Sun WenjieHowever, while the TAS has been enthusiastically embraced by brand owners, most lawyers view it as cumbersome. “It’s impractical to ask the stall owner the whole history of where these goods came from”, says Borg-Marks. “It adds to the administrative burden on the stall owner, and it won’t help much in enforcement.” What’s more, in practice authorities seem reluctant to implement it, with the Beijing authorities, for example, labelling it “voluntary”. As a result, “trade mark authorization is a work in progress and an administrative contraption”, as Simone observes. “It’s not yet a firm duty of care, but the courts could try to make it one, and that’s maybe where we’re going to end up.”

More progress has been made, however, in widening the scope of action available against landlords. International brand owners are continuing to push ahead in the saga of Beijing’s notorious Silk Market. Having already established that retailers’ landlords have an obligation to act to prevent infringement, a further decision in January by the Beijing No 2 Intermediate People’s Court has now established a new duty of care relating to retail landlords. This creates a “should have known” standard going beyond the previously articulated “actual knowledge” standard, and imposes a duty to take preventative measures, rather than simply stopping infringements when they are noticed. This decision is now subject to an appeal by the defendants to the Beijing Higher People’s Court, with a decision expected later this year.

The Silk Market case may also create a precedent for instituting criminal action against retailers’ landlords. A former general manager of the market, Wang Zili, has already been arrested for accepting payoffs from counterfeiters. In the criminal proceedings under way in that case, the court has also been asked to hold the Silk Market criminally liable (as a corporate infringer) for accepting rents from retailers who were known by senior management to be selling fakes. The prospect of criminal liability for both managers and companies involved in renting retail space to those selling counterfeit goods should be a powerful incentive for them to prevent infringing activity in their properties.

In the end, it is the focus on improving access to criminal remedies that is seen as the key to more effective enforcement of IP rights in China. In part, this can be achieved by simply lowering the bar for criminal liability thresholds – something rights holders have been demanding for years. But criminal law resources can also be leveraged in a number of less obvious ways. Borg-Marks feels that the police should have the power to issue fines and confiscate goods on the spot, no matter what quantity is involved. “They’re allowed to do that for other types of illegal act, but they can’t do it in IP cases,” he observes. Police resources could also be better used. According to Simone, the police need to focus their resources more effectively. “What they should do is sit down with a policeman and give him a quota of a certain number of cases per month. That creates a critical mass, especially in the hotspot places like Guangzhou and Shenzhen, where they need police sitting there developing leads over time.”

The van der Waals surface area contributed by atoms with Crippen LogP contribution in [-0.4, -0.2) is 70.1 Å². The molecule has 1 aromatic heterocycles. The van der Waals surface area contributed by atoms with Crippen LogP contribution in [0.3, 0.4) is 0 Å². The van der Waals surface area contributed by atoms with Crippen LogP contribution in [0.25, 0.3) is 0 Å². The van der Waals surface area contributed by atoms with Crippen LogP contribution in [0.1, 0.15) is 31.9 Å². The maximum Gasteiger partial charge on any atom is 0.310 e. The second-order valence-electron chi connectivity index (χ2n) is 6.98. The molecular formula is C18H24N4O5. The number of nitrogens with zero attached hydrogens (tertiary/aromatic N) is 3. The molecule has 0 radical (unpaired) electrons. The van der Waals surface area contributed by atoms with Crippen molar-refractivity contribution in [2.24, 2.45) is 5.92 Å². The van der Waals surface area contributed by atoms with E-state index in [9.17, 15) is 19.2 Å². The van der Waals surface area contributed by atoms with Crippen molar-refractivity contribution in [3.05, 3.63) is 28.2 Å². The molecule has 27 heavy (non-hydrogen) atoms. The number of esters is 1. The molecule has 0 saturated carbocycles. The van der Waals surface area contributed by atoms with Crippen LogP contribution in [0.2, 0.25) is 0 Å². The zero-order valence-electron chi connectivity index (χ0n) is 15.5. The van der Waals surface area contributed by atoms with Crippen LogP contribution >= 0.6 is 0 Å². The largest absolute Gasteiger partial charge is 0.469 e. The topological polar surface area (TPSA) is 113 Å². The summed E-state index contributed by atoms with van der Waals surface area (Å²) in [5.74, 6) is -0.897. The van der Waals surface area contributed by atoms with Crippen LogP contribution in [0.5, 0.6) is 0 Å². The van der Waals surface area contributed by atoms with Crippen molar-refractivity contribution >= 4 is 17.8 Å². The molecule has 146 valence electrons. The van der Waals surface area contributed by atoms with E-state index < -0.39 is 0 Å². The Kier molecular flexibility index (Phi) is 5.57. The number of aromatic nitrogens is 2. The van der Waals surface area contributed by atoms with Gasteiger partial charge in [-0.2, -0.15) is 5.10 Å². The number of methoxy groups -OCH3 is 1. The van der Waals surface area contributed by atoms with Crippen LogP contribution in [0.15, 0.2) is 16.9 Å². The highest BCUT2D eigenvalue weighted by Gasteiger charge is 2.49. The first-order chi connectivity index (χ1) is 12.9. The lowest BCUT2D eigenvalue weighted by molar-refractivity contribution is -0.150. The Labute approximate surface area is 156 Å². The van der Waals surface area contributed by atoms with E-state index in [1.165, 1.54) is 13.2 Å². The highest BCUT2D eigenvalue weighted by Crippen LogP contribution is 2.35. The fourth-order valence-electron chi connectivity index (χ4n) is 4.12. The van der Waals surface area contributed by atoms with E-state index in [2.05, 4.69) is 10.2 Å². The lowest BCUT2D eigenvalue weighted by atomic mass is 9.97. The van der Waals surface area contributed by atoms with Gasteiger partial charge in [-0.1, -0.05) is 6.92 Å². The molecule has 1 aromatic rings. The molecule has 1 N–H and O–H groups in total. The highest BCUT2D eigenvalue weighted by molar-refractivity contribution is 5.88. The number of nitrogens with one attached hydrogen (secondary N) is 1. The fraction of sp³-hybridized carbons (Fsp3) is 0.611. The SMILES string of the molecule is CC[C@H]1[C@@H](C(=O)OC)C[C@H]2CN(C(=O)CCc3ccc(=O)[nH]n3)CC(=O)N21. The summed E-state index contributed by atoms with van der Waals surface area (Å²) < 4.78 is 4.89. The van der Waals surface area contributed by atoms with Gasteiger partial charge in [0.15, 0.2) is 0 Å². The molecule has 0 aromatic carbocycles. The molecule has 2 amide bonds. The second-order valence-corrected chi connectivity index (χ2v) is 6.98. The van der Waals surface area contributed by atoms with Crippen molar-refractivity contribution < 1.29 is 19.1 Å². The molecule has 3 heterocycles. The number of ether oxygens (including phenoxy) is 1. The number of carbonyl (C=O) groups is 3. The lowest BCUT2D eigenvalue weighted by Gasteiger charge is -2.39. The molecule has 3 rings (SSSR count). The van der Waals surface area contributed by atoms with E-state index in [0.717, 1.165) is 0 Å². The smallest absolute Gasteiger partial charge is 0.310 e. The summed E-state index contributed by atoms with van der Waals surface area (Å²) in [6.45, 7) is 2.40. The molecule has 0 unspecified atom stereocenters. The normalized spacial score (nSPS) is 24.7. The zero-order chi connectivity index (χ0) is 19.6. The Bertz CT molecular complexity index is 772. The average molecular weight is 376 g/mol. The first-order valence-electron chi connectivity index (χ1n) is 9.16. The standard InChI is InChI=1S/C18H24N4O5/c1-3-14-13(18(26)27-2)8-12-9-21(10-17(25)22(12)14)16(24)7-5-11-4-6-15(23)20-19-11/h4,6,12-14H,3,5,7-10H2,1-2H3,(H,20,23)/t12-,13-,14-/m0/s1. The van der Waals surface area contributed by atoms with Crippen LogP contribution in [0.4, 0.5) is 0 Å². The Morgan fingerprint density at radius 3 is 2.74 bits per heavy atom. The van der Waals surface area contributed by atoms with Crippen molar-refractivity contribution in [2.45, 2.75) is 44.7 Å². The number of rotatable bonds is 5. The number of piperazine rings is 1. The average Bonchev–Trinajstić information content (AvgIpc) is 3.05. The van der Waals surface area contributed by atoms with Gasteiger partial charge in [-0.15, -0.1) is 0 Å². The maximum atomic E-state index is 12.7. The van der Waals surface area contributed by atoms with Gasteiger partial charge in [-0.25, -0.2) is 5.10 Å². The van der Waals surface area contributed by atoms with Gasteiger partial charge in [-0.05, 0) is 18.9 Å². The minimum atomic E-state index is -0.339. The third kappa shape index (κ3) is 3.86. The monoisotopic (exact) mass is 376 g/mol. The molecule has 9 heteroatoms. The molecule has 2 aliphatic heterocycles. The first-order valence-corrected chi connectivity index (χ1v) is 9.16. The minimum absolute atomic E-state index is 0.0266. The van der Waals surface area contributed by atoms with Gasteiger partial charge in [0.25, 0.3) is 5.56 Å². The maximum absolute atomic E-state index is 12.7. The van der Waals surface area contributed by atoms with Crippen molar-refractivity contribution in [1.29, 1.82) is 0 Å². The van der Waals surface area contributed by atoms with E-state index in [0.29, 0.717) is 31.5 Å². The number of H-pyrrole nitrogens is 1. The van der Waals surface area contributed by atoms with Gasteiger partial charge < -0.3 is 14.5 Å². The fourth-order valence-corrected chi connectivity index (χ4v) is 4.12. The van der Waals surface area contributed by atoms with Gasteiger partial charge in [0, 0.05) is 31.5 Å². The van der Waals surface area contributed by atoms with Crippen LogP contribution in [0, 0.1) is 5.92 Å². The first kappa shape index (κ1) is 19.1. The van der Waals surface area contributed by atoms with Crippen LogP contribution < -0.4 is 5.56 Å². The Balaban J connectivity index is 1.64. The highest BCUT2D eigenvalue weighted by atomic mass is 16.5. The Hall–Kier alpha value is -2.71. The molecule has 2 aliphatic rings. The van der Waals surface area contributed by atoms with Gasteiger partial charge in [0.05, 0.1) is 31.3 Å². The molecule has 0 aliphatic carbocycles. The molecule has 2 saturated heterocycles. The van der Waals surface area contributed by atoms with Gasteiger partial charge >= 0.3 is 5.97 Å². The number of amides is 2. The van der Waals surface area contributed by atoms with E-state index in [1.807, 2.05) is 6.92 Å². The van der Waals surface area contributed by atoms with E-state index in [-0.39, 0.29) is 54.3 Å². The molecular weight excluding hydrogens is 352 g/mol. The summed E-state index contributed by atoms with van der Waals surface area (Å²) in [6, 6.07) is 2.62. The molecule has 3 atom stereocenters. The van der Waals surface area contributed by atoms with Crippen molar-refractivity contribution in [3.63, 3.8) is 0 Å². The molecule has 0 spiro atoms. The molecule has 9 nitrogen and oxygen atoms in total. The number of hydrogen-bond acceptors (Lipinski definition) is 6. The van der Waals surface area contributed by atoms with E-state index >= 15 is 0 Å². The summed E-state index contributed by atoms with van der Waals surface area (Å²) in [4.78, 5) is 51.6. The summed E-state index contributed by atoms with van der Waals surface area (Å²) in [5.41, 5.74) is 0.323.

Proposed Changes to the PRC Trade Mark Law

The National People’s Congress is expected to introduce amendments to the PRC Trade Mark Law in early 2011. China Business Law Journal asked IP lawyers in China for their take on the most important proposed amendments to the law. According to Richard Bird, a senior associate at Freshfields Bruckhaus Deringer in Hong Kong, the planned revision to the PRC Trade Mark Law is likely to include “important reforms to expand the scope of cross-class protection and bring the law more closely into line with international norms”. In most major jurisdictions, goods and services are divided into classes based on an international classification system established by the Nice Agreement Concerning the International Classification of Goods and Services for the Purposes of the Registration of Marks. Each class is further divided into sub-categories and sub-sub-categories. Trademark applications must specify the class or classes to which the relevant goods or services relate.

In the European Union (EU), Bird says that the class system is used “largely for administrative convenience”, and that trademark registries and courts take a “global view of all relevant factors” to determine whether goods or services are similar for the purposes of registration and infringement. Thus, registration of goods or services in one class may provide some degree of protection across the board.

In China, the Nice Agreement is given effect through a catalogue published by the State Administration for Industry and Commerce. However, according to Bird, the approach to the class system has until now been narrower and more restrictive, with the result that registering a trademark in one class of goods or services may provide little or no protection in respect of other classes.

Article 52(1) of the current PRC Trade Mark Law states that a trademark is infringed by the use of the same or similar signs on goods or services that are the same or similar to the goods and services in respect of which the trademark is registered. But despite a Supreme Court interpretation which takes an approach similar to that of the EU, Bird says that the China Trademark Office (CTO) and the courts tend to “regard similar goods and services as being limited to goods and services in the same sub-category of a class in the SAIC catalogue”.